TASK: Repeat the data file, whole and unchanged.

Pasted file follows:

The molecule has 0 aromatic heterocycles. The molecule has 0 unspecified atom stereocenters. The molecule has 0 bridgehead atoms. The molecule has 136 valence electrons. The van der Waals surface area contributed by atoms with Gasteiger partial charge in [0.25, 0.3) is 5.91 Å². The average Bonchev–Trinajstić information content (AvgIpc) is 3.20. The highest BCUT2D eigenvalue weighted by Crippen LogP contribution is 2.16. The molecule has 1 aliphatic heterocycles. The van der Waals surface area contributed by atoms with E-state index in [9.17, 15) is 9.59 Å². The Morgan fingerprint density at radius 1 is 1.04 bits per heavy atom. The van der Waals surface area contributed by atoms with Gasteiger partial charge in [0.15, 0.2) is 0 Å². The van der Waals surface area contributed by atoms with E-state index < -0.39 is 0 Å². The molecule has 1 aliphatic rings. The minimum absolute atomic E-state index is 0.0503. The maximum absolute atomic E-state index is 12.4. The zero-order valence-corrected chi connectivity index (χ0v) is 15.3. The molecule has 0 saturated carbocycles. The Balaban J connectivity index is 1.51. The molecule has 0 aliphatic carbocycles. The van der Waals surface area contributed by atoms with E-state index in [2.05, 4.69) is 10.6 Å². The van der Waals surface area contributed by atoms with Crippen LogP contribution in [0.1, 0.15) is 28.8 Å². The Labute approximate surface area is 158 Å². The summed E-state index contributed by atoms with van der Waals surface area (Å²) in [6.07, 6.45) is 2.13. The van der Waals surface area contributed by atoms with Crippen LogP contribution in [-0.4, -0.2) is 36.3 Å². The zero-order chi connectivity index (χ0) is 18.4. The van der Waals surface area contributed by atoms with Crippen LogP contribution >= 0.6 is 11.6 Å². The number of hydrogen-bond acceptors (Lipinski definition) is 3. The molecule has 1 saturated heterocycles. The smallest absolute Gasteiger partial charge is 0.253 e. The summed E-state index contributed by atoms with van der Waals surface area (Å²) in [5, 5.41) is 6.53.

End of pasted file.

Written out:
The molecule has 0 aromatic heterocycles. The molecule has 0 unspecified atom stereocenters. The molecule has 0 bridgehead atoms. The molecule has 136 valence electrons. The van der Waals surface area contributed by atoms with Gasteiger partial charge in [0.25, 0.3) is 5.91 Å². The average Bonchev–Trinajstić information content (AvgIpc) is 3.20. The highest BCUT2D eigenvalue weighted by Crippen LogP contribution is 2.16. The molecule has 1 aliphatic heterocycles. The van der Waals surface area contributed by atoms with E-state index in [9.17, 15) is 9.59 Å². The Morgan fingerprint density at radius 1 is 1.04 bits per heavy atom. The van der Waals surface area contributed by atoms with Gasteiger partial charge in [0.15, 0.2) is 0 Å². The van der Waals surface area contributed by atoms with E-state index < -0.39 is 0 Å². The molecule has 1 aliphatic rings. The minimum absolute atomic E-state index is 0.0503. The maximum absolute atomic E-state index is 12.4. The zero-order valence-corrected chi connectivity index (χ0v) is 15.3. The molecule has 0 saturated carbocycles. The Balaban J connectivity index is 1.51. The molecule has 0 aliphatic carbocycles. The van der Waals surface area contributed by atoms with E-state index in [2.05, 4.69) is 10.6 Å². The van der Waals surface area contributed by atoms with Crippen LogP contribution in [0.1, 0.15) is 28.8 Å². The Labute approximate surface area is 158 Å². The summed E-state index contributed by atoms with van der Waals surface area (Å²) in [6.07, 6.45) is 2.13. The van der Waals surface area contributed by atoms with Crippen LogP contribution in [-0.4, -0.2) is 36.3 Å². The zero-order chi connectivity index (χ0) is 18.4. The van der Waals surface area contributed by atoms with Crippen LogP contribution >= 0.6 is 11.6 Å². The number of hydrogen-bond acceptors (Lipinski definition) is 3. The molecule has 1 saturated heterocycles. The smallest absolute Gasteiger partial charge is 0.253 e. The summed E-state index contributed by atoms with van der Waals surface area (Å²) in [5, 5.41) is 6.53.